Common barriers to breastfeeding include: 

  • Issues related to baby latch, breast and nipple pain and insufficient infant weight gain.
  • Lack of family support
  • Misinformation about breastfeeding and nutrition during lactation

Workplace barriers are also a large obstacle to breastfeeding. Experts have proposed policy changes to make the United States a more breastfeeding-friendly country including:

  • Universal paid maternity leave
  • The right to breastfeed in public
  • Insurance converge for lactation consultants and breast pumps
  • On-site child care
  • Clean, safe, non-bathroom locations for expressing milk

There are steps that parents can take to get the care they need while American policy catches up. That is where a dietitian for breastfeeding comes in!

What is a dietitian for breastfeeding?

A dietitian for breastfeeding is a registered dietitian nutritionist (RDN) that specializes in postnatal nutrition. Breastfeeding dietitians work with moms and families to ensure that adequate nutrition is met during lactation and that mom, baby and partner are supported. 

Why work with a dietitian for breastfeeding?

Working with a postnatal breastfeeding dietitian can help you identify the right food and quantities to keep you feeling good during your pregnancy and build a diet that improves the long-term health of you and your child.

Your breastfeeding dietitian can also help you navigate nutrition issues like diabetes, digestive concerns and disordered eating while breastfeeding.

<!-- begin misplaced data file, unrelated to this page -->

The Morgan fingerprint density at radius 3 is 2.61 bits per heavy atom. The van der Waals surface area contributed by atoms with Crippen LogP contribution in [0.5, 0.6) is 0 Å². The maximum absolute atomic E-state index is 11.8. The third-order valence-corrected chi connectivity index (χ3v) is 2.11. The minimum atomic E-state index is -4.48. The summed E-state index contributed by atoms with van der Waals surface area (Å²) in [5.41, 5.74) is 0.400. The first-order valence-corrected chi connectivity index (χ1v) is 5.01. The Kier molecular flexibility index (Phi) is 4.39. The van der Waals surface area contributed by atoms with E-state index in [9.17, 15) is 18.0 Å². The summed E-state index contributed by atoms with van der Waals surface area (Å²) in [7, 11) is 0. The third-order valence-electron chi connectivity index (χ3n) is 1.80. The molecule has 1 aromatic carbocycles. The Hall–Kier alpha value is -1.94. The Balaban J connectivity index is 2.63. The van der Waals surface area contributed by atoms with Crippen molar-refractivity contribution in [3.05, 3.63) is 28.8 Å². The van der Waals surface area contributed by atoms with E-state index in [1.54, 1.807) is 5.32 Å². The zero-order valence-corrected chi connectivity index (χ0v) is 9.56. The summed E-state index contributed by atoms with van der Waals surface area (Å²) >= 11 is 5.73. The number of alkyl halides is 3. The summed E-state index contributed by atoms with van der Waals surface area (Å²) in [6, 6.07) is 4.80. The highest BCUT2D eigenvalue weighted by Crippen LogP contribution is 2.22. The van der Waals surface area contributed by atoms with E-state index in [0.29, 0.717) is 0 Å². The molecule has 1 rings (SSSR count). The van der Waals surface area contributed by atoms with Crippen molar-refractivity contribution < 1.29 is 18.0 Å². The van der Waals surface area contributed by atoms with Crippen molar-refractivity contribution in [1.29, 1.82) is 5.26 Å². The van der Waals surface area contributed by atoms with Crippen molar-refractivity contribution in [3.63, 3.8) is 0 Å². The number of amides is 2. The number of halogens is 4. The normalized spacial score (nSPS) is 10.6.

Some breastfeeding dietitians may also be certified lactation counselors and can therefore assist with issues related to baby latch, infant weight gain, pumping and breast health. 

Your breastfeeding dietitian will never judge your feeding decisions. They will empower you with information to make the best choice for your family–whether that is exclusive breastfeeding or a blend of formula and breast milk. 

How does breastfeeding impact your nutrition needs?

Nutrition needs during lactation are not unlike nutrition needs during pregnancy. 

Lactation increases calorie needs

Breastfeeding makes you hungry. Remember your body is producing food for another human! The general recommendation is that breastfeeding moms consume an additional 250-500 calories per day

Working with a breastfeeding dietitian can help you learn more about your inner hunger cues and tips for staying nourished so you don’t have to worry about counting calories while caring for a newborn. 

Milk production requires a hydrated mom

Try to keep up your pregnancy hydration levels of about 100 ounces of unsweetened liquid (ideally water) per day. 

Hydration can also come from fruits and vegetables and your breastfeeding dietitian can help you with meal ideas containing hydrating foods.

Breastfeeding impacts vitamin and mineral needs